Afterwards, Dave and I walked to the Sir Walter Scot Monument. Stunning architecture honoring this famous Scottish literary giant. You CAN walk up to the top, but with over 200 cement spiral steps, I declined!
Then we hopped on the tour bus again and visited the National Museum of Scotland. We chose to limit the exhibits we visited to Scottish history and REALLY enjoyed some of the amazing historical artifacts displayed there and there is a stunning atrium with a glass ceiling.
There is also a lovely terrace garden on the roof with spectacular views of the city. It was then that the dreaded jet lag hit us…and hit us hard! After a slow walk back to the hotel, we both promptly collapsed and napped for a good two hours.
After the refreshing nap, we walked down to The Royal Mile Tavern for a good pub meal. Fish n’Chips and Guinness were in order. We were disappointed they didn’t carry Belhaven ale, our favorite Scottish ale, and the fish was not that great. We’ll do better next time.
With daylight still going strong near 9 p.m., we continued to walk around the Royal Mile, window shop, and took more photos.
We saw and heard several bagpipers today and everyone we met couldn’t have been nicer. Glad to be back Scotland!
Dave and I have a taken MANY photos and if get enough energy to post them all, I will try to while we’re here, but it may not happen until we’re home from the trip itself.
I always count the day/night we fly over to Europe as day zero because we basically lose a good chunk of a day. Thankfully, the weather gods were smiling and our two bus trips and two flights went off without a hitch.
This was our first time flying with Aer Lingus. We had to wait at Logan Airport in Boston for almost an hour and a half on the outer fringes of the airport because there were no Aer Lingus employees there to staff the check in. Interesting they always tell you to get there two-to-three hours early to avoid delays. Frustrating to say the least. We weren’t able sit down and rest with our luggage comfortably and get a bite to eat because we weren’t in the actual airport where all the good stuff lived…like food and better seating.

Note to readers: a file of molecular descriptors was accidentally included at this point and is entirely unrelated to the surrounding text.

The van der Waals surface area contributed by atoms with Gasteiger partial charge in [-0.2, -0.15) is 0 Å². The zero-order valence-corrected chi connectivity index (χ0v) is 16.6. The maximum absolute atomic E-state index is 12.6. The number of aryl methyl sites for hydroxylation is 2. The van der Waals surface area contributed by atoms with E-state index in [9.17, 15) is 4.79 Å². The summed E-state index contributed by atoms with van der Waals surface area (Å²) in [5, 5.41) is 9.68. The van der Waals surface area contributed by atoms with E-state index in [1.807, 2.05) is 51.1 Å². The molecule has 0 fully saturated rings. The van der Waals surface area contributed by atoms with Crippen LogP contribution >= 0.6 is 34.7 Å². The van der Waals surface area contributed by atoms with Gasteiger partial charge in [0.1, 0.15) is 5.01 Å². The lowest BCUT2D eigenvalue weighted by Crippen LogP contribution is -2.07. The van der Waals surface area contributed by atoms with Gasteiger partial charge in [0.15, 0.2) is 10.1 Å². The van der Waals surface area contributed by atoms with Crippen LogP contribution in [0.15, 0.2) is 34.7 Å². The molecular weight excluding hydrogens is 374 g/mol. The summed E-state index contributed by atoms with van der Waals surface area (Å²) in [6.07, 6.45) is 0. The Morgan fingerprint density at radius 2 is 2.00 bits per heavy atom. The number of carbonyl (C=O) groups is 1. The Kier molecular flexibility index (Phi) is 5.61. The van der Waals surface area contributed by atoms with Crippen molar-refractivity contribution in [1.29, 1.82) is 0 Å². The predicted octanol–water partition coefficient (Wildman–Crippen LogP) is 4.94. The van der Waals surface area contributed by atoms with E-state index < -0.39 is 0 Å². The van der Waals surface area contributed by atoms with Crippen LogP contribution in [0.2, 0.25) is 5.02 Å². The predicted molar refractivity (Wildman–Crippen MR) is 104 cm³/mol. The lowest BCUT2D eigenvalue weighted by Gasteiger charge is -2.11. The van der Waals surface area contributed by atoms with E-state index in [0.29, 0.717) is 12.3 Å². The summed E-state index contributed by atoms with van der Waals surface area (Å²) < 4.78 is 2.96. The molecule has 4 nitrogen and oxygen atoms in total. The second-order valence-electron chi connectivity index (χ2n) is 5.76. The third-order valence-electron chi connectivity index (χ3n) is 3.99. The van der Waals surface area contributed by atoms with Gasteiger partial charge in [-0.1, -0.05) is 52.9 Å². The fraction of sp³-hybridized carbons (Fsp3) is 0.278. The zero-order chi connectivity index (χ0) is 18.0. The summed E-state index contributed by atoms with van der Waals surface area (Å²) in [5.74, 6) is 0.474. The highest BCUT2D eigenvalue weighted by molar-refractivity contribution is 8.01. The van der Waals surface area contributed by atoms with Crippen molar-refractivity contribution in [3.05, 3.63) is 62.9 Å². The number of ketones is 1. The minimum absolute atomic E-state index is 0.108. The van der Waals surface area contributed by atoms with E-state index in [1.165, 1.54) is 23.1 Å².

Once that got straightened out, everything else went very smoothly. Other than not being able to understand the head flight attendant on the loudspeaker (think of the teacher on The Peanuts cartoons) and the sheer audacity of an Irish airlines to not have tea on board, we were happy with the experience. The meals were actually terrific. One drink option, then a beef meal and a yummy blueberry muffin with orange juice about an hour before landing.
Neither one of us slept on the flight. Oh, joy!
Our flight landed in Dublin at the lovely hour of 4:30 a.m. Dublin time. Our body clocks said it was about 11:00. We had a brief stay here then headed out to our walk-on prop plane to fly to Edinburgh. Although the plane looked scary, it was actually great with some incredible views over Scotland. Sadly, as we descended, the fog bank took over and we weren’t sure we’d actually SEE much of Edinburgh, but it turned out great.
We’re both so happy to be in Scotland again!